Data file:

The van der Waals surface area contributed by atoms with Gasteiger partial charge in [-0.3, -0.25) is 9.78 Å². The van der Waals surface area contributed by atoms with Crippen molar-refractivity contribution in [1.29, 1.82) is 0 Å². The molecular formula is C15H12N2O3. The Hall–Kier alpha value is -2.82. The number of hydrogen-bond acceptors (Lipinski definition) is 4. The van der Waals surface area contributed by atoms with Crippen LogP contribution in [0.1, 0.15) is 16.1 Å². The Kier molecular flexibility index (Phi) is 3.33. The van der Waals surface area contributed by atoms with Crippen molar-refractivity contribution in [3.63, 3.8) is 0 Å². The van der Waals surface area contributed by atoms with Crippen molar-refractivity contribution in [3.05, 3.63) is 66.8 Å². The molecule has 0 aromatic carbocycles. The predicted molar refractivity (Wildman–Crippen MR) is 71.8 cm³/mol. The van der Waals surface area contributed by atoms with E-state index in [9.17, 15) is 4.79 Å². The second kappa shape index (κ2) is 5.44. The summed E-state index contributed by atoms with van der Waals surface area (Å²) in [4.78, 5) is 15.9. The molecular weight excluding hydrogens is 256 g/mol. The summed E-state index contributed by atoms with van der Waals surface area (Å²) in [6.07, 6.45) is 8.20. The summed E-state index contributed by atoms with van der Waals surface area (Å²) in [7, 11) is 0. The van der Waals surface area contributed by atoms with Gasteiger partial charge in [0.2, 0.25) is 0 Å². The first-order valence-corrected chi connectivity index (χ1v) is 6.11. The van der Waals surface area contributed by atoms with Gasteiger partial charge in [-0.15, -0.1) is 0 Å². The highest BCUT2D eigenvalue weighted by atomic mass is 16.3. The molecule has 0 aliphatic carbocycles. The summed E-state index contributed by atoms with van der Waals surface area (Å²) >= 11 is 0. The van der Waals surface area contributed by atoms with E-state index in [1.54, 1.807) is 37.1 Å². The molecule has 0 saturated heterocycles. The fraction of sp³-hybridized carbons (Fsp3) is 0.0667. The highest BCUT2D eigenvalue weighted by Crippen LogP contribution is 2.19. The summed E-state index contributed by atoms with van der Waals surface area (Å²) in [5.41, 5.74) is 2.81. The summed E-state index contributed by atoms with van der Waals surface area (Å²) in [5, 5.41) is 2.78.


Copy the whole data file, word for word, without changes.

The van der Waals surface area contributed by atoms with Gasteiger partial charge in [-0.3, -0.25) is 9.78 Å². The van der Waals surface area contributed by atoms with Crippen molar-refractivity contribution in [1.29, 1.82) is 0 Å². The molecular formula is C15H12N2O3. The Hall–Kier alpha value is -2.82. The number of hydrogen-bond acceptors (Lipinski definition) is 4. The van der Waals surface area contributed by atoms with Crippen LogP contribution in [0.1, 0.15) is 16.1 Å². The Kier molecular flexibility index (Phi) is 3.33. The van der Waals surface area contributed by atoms with Crippen molar-refractivity contribution in [3.63, 3.8) is 0 Å². The van der Waals surface area contributed by atoms with Crippen molar-refractivity contribution in [3.05, 3.63) is 66.8 Å². The molecule has 0 aromatic carbocycles. The predicted molar refractivity (Wildman–Crippen MR) is 71.8 cm³/mol. The van der Waals surface area contributed by atoms with E-state index in [9.17, 15) is 4.79 Å². The second kappa shape index (κ2) is 5.44. The summed E-state index contributed by atoms with van der Waals surface area (Å²) in [4.78, 5) is 15.9. The molecular weight excluding hydrogens is 256 g/mol. The summed E-state index contributed by atoms with van der Waals surface area (Å²) in [6.07, 6.45) is 8.20. The summed E-state index contributed by atoms with van der Waals surface area (Å²) in [7, 11) is 0. The van der Waals surface area contributed by atoms with Gasteiger partial charge in [0.2, 0.25) is 0 Å². The first-order valence-corrected chi connectivity index (χ1v) is 6.11. The van der Waals surface area contributed by atoms with Gasteiger partial charge in [-0.15, -0.1) is 0 Å². The highest BCUT2D eigenvalue weighted by atomic mass is 16.3. The molecule has 0 aliphatic carbocycles. The summed E-state index contributed by atoms with van der Waals surface area (Å²) >= 11 is 0. The van der Waals surface area contributed by atoms with E-state index in [1.54, 1.807) is 37.1 Å². The molecule has 0 saturated heterocycles. The fraction of sp³-hybridized carbons (Fsp3) is 0.0667. The highest BCUT2D eigenvalue weighted by Crippen LogP contribution is 2.19. The summed E-state index contributed by atoms with van der Waals surface area (Å²) in [5.41, 5.74) is 2.81. The summed E-state index contributed by atoms with van der Waals surface area (Å²) in [5, 5.41) is 2.78.